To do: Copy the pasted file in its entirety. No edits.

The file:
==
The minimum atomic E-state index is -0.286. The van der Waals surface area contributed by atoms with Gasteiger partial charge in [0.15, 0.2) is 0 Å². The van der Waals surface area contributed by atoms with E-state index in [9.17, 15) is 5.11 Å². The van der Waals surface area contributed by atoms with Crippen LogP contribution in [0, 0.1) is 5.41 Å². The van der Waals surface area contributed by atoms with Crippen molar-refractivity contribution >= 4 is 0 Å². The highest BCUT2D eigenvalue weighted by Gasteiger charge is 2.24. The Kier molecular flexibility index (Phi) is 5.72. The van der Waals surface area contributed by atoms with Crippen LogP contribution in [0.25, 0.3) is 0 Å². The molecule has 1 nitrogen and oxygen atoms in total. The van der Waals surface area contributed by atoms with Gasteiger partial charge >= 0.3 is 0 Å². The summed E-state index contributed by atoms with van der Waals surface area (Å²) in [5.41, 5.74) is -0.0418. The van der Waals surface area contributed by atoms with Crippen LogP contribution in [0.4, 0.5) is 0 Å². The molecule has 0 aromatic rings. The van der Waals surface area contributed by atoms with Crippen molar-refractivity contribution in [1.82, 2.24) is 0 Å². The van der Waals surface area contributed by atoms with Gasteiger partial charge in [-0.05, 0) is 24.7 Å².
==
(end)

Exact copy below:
The minimum atomic E-state index is -0.286. The van der Waals surface area contributed by atoms with Gasteiger partial charge in [0.15, 0.2) is 0 Å². The van der Waals surface area contributed by atoms with E-state index in [9.17, 15) is 5.11 Å². The van der Waals surface area contributed by atoms with Crippen LogP contribution in [0, 0.1) is 5.41 Å². The van der Waals surface area contributed by atoms with Crippen molar-refractivity contribution >= 4 is 0 Å². The highest BCUT2D eigenvalue weighted by Gasteiger charge is 2.24. The Kier molecular flexibility index (Phi) is 5.72. The van der Waals surface area contributed by atoms with Crippen LogP contribution in [0.25, 0.3) is 0 Å². The molecule has 1 nitrogen and oxygen atoms in total. The van der Waals surface area contributed by atoms with Gasteiger partial charge >= 0.3 is 0 Å². The summed E-state index contributed by atoms with van der Waals surface area (Å²) in [5.41, 5.74) is -0.0418. The van der Waals surface area contributed by atoms with Crippen LogP contribution in [0.4, 0.5) is 0 Å². The molecule has 0 aromatic rings. The van der Waals surface area contributed by atoms with Crippen molar-refractivity contribution in [1.82, 2.24) is 0 Å². The van der Waals surface area contributed by atoms with Gasteiger partial charge in [-0.05, 0) is 24.7 Å².